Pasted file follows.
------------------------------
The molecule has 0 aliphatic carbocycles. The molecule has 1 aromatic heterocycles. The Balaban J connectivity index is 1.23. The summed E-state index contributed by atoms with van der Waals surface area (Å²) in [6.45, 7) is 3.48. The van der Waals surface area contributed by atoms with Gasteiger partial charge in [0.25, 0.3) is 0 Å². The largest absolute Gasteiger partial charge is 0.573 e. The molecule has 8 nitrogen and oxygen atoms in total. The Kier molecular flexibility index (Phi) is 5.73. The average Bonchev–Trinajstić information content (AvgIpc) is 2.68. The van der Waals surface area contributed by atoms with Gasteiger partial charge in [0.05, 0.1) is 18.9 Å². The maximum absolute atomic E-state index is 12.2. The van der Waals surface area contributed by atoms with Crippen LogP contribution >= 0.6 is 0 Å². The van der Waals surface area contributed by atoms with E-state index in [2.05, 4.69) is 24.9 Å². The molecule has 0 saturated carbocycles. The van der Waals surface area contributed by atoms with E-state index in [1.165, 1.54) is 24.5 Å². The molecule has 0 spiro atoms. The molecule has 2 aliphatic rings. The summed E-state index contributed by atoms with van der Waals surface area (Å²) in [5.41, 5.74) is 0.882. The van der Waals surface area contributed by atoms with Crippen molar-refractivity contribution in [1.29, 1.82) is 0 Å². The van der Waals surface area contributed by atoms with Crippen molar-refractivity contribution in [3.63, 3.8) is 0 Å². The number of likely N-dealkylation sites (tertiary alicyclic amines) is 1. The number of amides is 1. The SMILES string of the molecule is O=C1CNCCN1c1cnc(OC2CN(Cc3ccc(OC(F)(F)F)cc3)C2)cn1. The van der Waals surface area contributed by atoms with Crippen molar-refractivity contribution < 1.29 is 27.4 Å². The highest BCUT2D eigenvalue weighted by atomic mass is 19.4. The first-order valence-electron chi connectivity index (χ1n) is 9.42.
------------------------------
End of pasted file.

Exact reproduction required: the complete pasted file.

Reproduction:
The molecule has 0 aliphatic carbocycles. The molecule has 1 aromatic heterocycles. The Balaban J connectivity index is 1.23. The summed E-state index contributed by atoms with van der Waals surface area (Å²) in [6.45, 7) is 3.48. The van der Waals surface area contributed by atoms with Gasteiger partial charge in [0.25, 0.3) is 0 Å². The largest absolute Gasteiger partial charge is 0.573 e. The molecule has 8 nitrogen and oxygen atoms in total. The Kier molecular flexibility index (Phi) is 5.73. The average Bonchev–Trinajstić information content (AvgIpc) is 2.68. The van der Waals surface area contributed by atoms with Gasteiger partial charge in [0.05, 0.1) is 18.9 Å². The maximum absolute atomic E-state index is 12.2. The van der Waals surface area contributed by atoms with Crippen LogP contribution >= 0.6 is 0 Å². The van der Waals surface area contributed by atoms with E-state index in [2.05, 4.69) is 24.9 Å². The molecule has 0 saturated carbocycles. The van der Waals surface area contributed by atoms with E-state index in [1.165, 1.54) is 24.5 Å². The molecule has 0 spiro atoms. The molecule has 2 aliphatic rings. The summed E-state index contributed by atoms with van der Waals surface area (Å²) in [5.41, 5.74) is 0.882. The van der Waals surface area contributed by atoms with Crippen molar-refractivity contribution in [1.29, 1.82) is 0 Å². The van der Waals surface area contributed by atoms with Crippen molar-refractivity contribution in [3.63, 3.8) is 0 Å². The number of likely N-dealkylation sites (tertiary alicyclic amines) is 1. The number of amides is 1. The SMILES string of the molecule is O=C1CNCCN1c1cnc(OC2CN(Cc3ccc(OC(F)(F)F)cc3)C2)cn1. The van der Waals surface area contributed by atoms with Crippen molar-refractivity contribution < 1.29 is 27.4 Å². The highest BCUT2D eigenvalue weighted by atomic mass is 19.4. The first-order valence-electron chi connectivity index (χ1n) is 9.42.